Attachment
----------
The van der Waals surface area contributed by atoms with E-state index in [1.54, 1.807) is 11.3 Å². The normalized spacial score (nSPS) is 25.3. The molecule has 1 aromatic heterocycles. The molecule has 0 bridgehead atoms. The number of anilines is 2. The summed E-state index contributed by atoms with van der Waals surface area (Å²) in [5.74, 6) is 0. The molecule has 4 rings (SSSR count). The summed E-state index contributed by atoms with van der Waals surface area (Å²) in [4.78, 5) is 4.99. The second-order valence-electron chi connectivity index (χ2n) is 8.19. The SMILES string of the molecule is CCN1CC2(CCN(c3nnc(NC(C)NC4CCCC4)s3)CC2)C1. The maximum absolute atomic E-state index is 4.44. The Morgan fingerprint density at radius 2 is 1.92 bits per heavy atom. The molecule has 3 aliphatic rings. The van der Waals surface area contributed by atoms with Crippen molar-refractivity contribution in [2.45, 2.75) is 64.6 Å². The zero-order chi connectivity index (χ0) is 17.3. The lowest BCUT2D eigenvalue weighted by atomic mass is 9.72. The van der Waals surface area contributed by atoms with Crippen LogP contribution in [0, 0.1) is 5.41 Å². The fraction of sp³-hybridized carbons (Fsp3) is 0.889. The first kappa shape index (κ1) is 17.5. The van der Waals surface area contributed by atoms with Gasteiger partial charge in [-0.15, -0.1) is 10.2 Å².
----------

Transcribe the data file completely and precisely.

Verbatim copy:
The van der Waals surface area contributed by atoms with E-state index in [1.54, 1.807) is 11.3 Å². The normalized spacial score (nSPS) is 25.3. The molecule has 1 aromatic heterocycles. The molecule has 0 bridgehead atoms. The number of anilines is 2. The summed E-state index contributed by atoms with van der Waals surface area (Å²) in [5.74, 6) is 0. The molecule has 4 rings (SSSR count). The summed E-state index contributed by atoms with van der Waals surface area (Å²) in [4.78, 5) is 4.99. The second-order valence-electron chi connectivity index (χ2n) is 8.19. The SMILES string of the molecule is CCN1CC2(CCN(c3nnc(NC(C)NC4CCCC4)s3)CC2)C1. The maximum absolute atomic E-state index is 4.44. The Morgan fingerprint density at radius 2 is 1.92 bits per heavy atom. The molecule has 3 aliphatic rings. The van der Waals surface area contributed by atoms with Crippen molar-refractivity contribution in [2.45, 2.75) is 64.6 Å². The zero-order chi connectivity index (χ0) is 17.3. The lowest BCUT2D eigenvalue weighted by atomic mass is 9.72. The van der Waals surface area contributed by atoms with Crippen LogP contribution in [0, 0.1) is 5.41 Å². The fraction of sp³-hybridized carbons (Fsp3) is 0.889. The first kappa shape index (κ1) is 17.5. The van der Waals surface area contributed by atoms with Gasteiger partial charge in [-0.15, -0.1) is 10.2 Å².